Modifying Mortgages Isn’t Working
Was just reading the following in my Realtor email news update:
From: Daily Real Estate News – December 9, 2008
Just because their mortgage was modified doesn’t mean that a troubled home owner is out of the woods yet.
More than half of loans modified during the first three months of 2008 were again 30 days delinquent just six months after the terms of the loans were changed, reports John C. Dugan, comptroller of the currency. After eight months, 58 percent of the home owners were delinquent again.
Is anyone surprised? This would be like me showing up at eviction court and telling my tenant “You know what” I’m going to give you a break. Let’s forget the amount you are behind and lower your rent $100/mo. Will that help?” I can promise you I’d be back at eviction court within 6 months, if not sooner.
These mortgage bailouts will be no different. This is not to say I don’t have sympathy for the home owners caught up in this, or the communities that are being racked by foreclosures, but the government’s ham handed bailout efforts seems only to be postponing the default, not preventing it. The buyers who got in over their heads should be the primary recipients of the consequences of their poor decisionmaking, not tax payers at large.
My solution? Let the foreclosures happen and let’s clear the deck of these bad loans and unqualified home owners.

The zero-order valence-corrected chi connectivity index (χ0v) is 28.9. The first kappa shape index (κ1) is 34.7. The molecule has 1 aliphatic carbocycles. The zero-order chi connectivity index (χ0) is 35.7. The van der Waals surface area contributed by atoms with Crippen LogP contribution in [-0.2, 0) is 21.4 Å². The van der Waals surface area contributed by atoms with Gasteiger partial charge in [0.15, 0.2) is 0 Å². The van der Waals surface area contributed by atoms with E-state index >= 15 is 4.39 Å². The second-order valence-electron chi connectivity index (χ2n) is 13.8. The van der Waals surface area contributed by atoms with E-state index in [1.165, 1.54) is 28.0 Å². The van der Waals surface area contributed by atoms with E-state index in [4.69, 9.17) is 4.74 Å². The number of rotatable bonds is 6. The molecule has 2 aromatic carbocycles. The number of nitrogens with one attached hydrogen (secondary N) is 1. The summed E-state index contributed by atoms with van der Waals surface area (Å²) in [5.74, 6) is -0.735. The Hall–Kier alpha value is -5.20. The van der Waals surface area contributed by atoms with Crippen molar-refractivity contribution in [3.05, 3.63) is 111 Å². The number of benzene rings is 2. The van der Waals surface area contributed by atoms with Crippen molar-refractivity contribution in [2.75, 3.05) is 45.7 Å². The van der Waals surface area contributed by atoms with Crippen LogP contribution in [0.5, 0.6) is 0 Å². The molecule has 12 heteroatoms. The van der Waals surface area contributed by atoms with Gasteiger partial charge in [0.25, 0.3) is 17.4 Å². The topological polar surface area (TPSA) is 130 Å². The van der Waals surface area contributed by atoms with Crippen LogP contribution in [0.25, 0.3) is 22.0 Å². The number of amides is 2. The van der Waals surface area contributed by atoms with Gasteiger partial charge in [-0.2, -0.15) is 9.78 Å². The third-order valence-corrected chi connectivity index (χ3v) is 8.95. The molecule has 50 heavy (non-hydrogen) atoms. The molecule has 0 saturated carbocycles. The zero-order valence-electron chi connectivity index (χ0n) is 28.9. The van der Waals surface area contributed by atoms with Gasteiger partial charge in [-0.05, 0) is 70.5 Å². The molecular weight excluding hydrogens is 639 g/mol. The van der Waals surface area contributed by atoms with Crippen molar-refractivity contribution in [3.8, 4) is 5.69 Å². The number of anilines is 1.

If government wants to help the displaced home owners, then help them become renters again, perhaps by covering the deposit and first month’s rent required to get into a rental home. Make it a requirement of receiving the rent credit that they don’t trash their foreclosed home and that they surrender it back to the bank in an orderly manner.
Then loosen up the loan requirements for qualified real estate investors who will come in and start buying the surrendered properties at true current market value with new 20% down loans. Get rid of the 4 loan limit and offer a capital gains waiver for investors who keep the home for 5 years or more. If done in a coordinated way, many of the foreclosured home owners could remain in the same home after it’s sold to an investor, and their rent payment will be much lower than an adjusted loan payment would be.
Are there enough true, quality real estate investors to make a dent in the excess housing inventory? Not in all areas, no. But in most areas, yes. Areas of declining population such as the auto-belt have systemic long term problems that won’t go away even without the mortgage crises. They need new industry and new jobs. Otherwise, there are more homes than people, and mortgage bailouts won’t help unemployed people.
So, what the government should be saying is, “raise your hand if you can afford to buy and own real estate”, and then getting out of the way, and even encouraging those who are able and willing to do so.
Instead, they are saying, “raise your hand if you bought a house you can’t afford”, and then trying to help those buyers avoid foreclosure. It’s not working. Try something different.